Panteón de Hombres Ilustres (Pantheon of Illustrious Men)
The unfinished final resting place of some of Spain's most prominent politicians.
The Pantheon of Illustrious Men was built between 1892 and 1899. Its neo-Byzantine style was designed by architect Fernando Arbós y Tremanti. This architectural complex was meant to be the cloister of a great basilica that was ultimately never built.
Only this part of the structure and the tower inspired by the Venetian Campanile, which is not open to the public, are all that remain of an ambitious idea that was abandoned due to the project’s high costs. The square pantheon features three arcades, stained glass galleries, and two hemispherical domes in the corners.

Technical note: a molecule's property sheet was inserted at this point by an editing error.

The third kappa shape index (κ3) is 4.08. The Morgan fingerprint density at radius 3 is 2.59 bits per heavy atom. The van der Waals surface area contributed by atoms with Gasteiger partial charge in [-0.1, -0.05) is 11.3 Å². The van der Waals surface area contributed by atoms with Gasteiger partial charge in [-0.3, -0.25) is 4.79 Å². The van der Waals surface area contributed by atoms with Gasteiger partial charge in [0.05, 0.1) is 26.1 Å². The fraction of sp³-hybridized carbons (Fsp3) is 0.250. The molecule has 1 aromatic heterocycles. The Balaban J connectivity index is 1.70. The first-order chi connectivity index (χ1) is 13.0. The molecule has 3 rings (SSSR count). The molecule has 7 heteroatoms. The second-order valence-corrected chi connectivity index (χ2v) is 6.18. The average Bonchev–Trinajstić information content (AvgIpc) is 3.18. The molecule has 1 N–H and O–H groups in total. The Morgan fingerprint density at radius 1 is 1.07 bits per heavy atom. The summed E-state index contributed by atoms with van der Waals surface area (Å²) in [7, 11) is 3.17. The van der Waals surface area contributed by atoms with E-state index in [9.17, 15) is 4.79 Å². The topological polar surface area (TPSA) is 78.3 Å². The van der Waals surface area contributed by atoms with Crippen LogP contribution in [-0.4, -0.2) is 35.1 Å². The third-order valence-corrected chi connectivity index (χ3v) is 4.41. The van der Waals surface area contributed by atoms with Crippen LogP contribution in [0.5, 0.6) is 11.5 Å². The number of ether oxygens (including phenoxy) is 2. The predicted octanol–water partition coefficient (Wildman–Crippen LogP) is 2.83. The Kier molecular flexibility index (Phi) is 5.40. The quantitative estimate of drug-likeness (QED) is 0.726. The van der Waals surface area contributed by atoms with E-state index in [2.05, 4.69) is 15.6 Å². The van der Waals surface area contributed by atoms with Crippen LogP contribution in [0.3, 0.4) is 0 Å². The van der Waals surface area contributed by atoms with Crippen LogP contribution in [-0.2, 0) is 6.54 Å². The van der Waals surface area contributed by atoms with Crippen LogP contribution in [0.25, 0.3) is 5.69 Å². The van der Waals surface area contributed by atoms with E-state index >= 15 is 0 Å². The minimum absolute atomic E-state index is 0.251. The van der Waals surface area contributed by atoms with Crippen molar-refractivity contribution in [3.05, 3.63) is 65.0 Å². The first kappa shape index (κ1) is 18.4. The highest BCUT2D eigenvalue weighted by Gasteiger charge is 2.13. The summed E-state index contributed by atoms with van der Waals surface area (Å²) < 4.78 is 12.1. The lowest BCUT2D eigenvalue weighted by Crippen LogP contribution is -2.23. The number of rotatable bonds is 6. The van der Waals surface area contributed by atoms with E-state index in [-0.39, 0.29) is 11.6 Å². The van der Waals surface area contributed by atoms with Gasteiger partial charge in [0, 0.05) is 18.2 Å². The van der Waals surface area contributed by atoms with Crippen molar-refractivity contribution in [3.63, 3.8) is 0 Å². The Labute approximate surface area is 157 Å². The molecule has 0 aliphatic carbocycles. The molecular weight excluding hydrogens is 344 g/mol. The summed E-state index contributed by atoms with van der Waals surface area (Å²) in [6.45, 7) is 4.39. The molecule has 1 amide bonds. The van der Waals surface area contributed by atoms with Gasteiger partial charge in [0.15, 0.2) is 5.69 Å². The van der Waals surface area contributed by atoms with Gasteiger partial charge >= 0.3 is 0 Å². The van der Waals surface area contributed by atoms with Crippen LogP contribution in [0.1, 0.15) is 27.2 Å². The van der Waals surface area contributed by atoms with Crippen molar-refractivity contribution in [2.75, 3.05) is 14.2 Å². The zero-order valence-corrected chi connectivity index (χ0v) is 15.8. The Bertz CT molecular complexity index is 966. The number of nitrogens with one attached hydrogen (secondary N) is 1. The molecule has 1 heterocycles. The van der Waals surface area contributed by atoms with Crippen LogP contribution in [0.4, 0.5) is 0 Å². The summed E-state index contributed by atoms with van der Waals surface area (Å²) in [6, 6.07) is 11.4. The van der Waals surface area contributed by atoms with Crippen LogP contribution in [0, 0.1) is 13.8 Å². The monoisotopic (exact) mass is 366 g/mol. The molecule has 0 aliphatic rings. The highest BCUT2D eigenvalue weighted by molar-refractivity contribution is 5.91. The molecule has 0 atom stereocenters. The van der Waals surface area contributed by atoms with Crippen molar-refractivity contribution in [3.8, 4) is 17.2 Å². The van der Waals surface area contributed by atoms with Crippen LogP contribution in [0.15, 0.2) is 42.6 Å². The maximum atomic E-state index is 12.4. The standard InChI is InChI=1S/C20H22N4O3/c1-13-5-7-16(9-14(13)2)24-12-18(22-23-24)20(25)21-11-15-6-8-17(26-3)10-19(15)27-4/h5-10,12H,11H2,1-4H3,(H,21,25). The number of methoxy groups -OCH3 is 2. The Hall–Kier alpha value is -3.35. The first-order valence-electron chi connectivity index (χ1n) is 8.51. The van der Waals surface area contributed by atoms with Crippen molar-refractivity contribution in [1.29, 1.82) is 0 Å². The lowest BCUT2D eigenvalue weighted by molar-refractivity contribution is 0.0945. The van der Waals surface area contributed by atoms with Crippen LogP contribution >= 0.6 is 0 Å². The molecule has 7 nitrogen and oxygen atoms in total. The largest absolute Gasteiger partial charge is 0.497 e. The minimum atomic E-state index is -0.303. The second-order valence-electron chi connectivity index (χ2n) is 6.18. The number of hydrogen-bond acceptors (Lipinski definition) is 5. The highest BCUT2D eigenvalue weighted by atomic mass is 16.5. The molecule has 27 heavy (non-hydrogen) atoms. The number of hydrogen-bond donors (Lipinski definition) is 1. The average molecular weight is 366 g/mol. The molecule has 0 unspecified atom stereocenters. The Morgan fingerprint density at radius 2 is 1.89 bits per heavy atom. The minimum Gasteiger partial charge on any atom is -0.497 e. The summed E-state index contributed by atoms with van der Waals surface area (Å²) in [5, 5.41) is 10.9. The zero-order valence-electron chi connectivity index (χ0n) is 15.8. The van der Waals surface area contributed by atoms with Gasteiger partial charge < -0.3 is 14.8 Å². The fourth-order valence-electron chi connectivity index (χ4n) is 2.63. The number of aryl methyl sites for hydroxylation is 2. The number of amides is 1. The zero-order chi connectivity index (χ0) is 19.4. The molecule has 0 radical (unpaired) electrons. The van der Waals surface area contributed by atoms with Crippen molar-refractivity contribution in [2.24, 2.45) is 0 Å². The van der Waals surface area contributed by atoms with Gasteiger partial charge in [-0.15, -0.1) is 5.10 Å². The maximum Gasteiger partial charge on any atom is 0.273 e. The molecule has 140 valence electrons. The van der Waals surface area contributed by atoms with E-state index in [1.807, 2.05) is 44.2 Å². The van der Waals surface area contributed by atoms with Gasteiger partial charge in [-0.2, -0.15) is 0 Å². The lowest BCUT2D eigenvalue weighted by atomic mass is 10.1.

Six individual mausoleums containing illustrious figures from the 19th and 20th centuries are in the courtyard. You can see the tombs of José Canalejas, the prime minister who was murdered in Madrid in 1912; Manuel Gutierrez de la Concha, a liberal hero who fell on the battlefield; Práxedes Mateo Sagasta, a former prime minster; Eduardo Dato, a two-time prime minister murdered in 1921; politician Antonio de Rios Rosas; and Antonio Cánovas, another prime minister murdered in 1897. One corner of the cloister features a communal pantheon where other Spanish politicians are buried.
Know Before You Go
Admission is free.
If arriving by bus, take the 10, 14, 26, 32, or C1 (stop at the Paseo de la Reina Cristina stop , number 4) or 24, 37, 54, 57, or 141 (stop at the Avenida de la Ciudad de Barcelona stop, number 6). If arriving by metro, use the Atocha Renfe Station (Alfonso XII exit) and Menéndez Pelayo Station (Gutemberg exit), line 1.
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